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Canadian-Indigenous relations

A conference was held Tuesday at McGill as part of Indigenous Solidarity Week, dealing with “Overcoming Canada’s colonial agenda.” Russell Diabo, a Mohawk policy analyst and editor of the First Nations Strategic Bulletin, spoke along with Kenneth Deer, activist and editor/publisher of the Eastern Door, an independent newspaper serving the Mohawk community of Kahnawake. Deer replaced Arthur Manuel, a spokesperson for the Indigenous Network on Economies and Trade (INET), who couldn’t attend because of a family emergency.

The speakers described the history of indigenous relations with the Canadian government and the international political community.

Reading from his newsletter “Canada’s War on First Nations,” Diabo discussed various legislation concerning indigenous people, amendments, and a list of treaties and agreements broken by the Canadian government.

He described Canadian policies as “a legal, political, and fiscal war on First Nations,” and stated that First Nations need to unite and organize in order to overcome their legal and economic disadvantages.

“First Nations need commitment, organization, and discipline,” said Diabo. “The situation is not new. It has been an ongoing problem.”

Deer opened by describing the history of First Nations in international politics, from Iroqouis relations with the League of Nations in 1923 and 1924 to the United Nations Declaration of the Rights of Indigenous People adopted in 2007. He also described the solidarity and shared difficulties of indigenous communities around the world.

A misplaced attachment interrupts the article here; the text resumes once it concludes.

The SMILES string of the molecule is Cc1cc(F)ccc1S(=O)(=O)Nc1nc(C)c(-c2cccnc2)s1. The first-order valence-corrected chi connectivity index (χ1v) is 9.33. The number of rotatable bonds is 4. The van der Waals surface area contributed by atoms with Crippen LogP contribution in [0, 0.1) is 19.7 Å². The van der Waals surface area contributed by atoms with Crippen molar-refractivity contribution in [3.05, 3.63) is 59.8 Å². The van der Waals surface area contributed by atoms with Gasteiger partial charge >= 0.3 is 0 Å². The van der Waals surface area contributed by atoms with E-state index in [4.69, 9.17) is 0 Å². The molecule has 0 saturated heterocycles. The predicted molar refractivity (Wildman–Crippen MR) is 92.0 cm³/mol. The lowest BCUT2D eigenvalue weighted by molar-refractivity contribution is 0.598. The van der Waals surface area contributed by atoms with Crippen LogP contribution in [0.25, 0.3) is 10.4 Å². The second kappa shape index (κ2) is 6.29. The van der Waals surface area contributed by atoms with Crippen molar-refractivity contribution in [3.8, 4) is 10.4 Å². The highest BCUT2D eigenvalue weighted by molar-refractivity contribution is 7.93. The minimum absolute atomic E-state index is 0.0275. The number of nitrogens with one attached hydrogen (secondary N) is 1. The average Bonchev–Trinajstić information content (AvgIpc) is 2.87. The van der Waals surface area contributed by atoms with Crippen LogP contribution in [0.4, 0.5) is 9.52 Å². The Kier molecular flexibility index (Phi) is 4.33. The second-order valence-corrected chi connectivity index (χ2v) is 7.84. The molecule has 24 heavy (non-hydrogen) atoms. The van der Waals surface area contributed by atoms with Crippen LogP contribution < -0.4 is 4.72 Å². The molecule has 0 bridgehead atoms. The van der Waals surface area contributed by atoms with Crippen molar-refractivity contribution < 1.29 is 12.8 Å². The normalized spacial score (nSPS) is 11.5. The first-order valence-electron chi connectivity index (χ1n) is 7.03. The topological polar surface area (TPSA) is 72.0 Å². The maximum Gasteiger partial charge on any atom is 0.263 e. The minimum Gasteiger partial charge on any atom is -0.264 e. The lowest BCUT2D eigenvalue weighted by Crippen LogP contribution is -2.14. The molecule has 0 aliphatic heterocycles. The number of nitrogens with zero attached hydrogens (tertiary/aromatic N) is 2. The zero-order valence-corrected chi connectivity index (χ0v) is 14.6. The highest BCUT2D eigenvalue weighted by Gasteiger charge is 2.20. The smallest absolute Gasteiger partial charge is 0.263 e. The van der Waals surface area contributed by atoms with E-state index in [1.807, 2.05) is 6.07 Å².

“All indigenous people have been dispossessed,” said Deer. “We [don’t] speak the same language, but we have the same problems.”

Deer then articulated his personal feelings on Cornwall Island, a part of the Mohawk territory of Akwesasne located on the border of the U.S. and Canada, which was recently vacated by the Canadian Border Services Agency (CBSA) after residents protested the arming of CBSA agents at the customs checkpoint located on the island.

“In my opinion, Cornwall [Island] should be an independent Mohawk state,” said Deer. “[But Canada] won’t allow a single square inch of land to return back to the original owners.”

The panel briefly digressed as members of the Kahnawake community attending the conference questioned the panelists on whether they would join the community in blocking the passage of the Olympic Torch through Mohawk land.

“I would support the [Olympic] Torch coming through Kahnawake if it was on Mohawk terms, not Canada’s. If it was on Mohawk terms, it would be an exercise of our sovereignty,” Deer said.